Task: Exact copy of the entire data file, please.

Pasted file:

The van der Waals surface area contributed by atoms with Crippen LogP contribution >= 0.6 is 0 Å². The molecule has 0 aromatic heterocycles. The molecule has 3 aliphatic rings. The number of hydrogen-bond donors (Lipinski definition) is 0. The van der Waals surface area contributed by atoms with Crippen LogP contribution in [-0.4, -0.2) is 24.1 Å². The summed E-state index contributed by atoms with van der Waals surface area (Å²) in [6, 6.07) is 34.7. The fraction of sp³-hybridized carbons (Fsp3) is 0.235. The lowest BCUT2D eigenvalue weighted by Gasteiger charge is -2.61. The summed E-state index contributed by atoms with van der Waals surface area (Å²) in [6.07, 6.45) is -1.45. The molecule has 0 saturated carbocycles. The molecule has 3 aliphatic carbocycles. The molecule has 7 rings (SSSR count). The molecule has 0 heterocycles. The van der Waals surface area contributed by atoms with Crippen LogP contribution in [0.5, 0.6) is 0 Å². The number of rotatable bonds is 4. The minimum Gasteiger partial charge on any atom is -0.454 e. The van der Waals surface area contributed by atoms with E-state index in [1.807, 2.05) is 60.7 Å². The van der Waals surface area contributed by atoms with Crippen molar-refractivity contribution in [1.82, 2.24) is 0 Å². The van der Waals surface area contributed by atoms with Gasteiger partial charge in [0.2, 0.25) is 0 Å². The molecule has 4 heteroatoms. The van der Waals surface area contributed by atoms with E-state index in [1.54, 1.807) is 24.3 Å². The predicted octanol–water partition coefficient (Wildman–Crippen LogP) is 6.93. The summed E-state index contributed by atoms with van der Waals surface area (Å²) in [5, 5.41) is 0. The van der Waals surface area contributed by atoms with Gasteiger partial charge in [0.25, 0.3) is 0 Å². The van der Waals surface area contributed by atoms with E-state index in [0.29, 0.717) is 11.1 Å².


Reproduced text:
The van der Waals surface area contributed by atoms with Crippen LogP contribution >= 0.6 is 0 Å². The molecule has 0 aromatic heterocycles. The molecule has 3 aliphatic rings. The number of hydrogen-bond donors (Lipinski definition) is 0. The van der Waals surface area contributed by atoms with Crippen LogP contribution in [-0.4, -0.2) is 24.1 Å². The summed E-state index contributed by atoms with van der Waals surface area (Å²) in [6, 6.07) is 34.7. The fraction of sp³-hybridized carbons (Fsp3) is 0.235. The lowest BCUT2D eigenvalue weighted by Gasteiger charge is -2.61. The summed E-state index contributed by atoms with van der Waals surface area (Å²) in [6.07, 6.45) is -1.45. The molecule has 0 saturated carbocycles. The molecule has 3 aliphatic carbocycles. The molecule has 7 rings (SSSR count). The molecule has 0 heterocycles. The van der Waals surface area contributed by atoms with Crippen LogP contribution in [0.5, 0.6) is 0 Å². The number of rotatable bonds is 4. The minimum Gasteiger partial charge on any atom is -0.454 e. The van der Waals surface area contributed by atoms with E-state index in [1.807, 2.05) is 60.7 Å². The van der Waals surface area contributed by atoms with Crippen molar-refractivity contribution in [1.82, 2.24) is 0 Å². The van der Waals surface area contributed by atoms with Gasteiger partial charge in [0.2, 0.25) is 0 Å². The molecule has 4 heteroatoms. The van der Waals surface area contributed by atoms with E-state index in [1.54, 1.807) is 24.3 Å². The predicted octanol–water partition coefficient (Wildman–Crippen LogP) is 6.93. The summed E-state index contributed by atoms with van der Waals surface area (Å²) in [5, 5.41) is 0. The van der Waals surface area contributed by atoms with Gasteiger partial charge in [0.25, 0.3) is 0 Å². The van der Waals surface area contributed by atoms with E-state index in [0.29, 0.717) is 11.1 Å².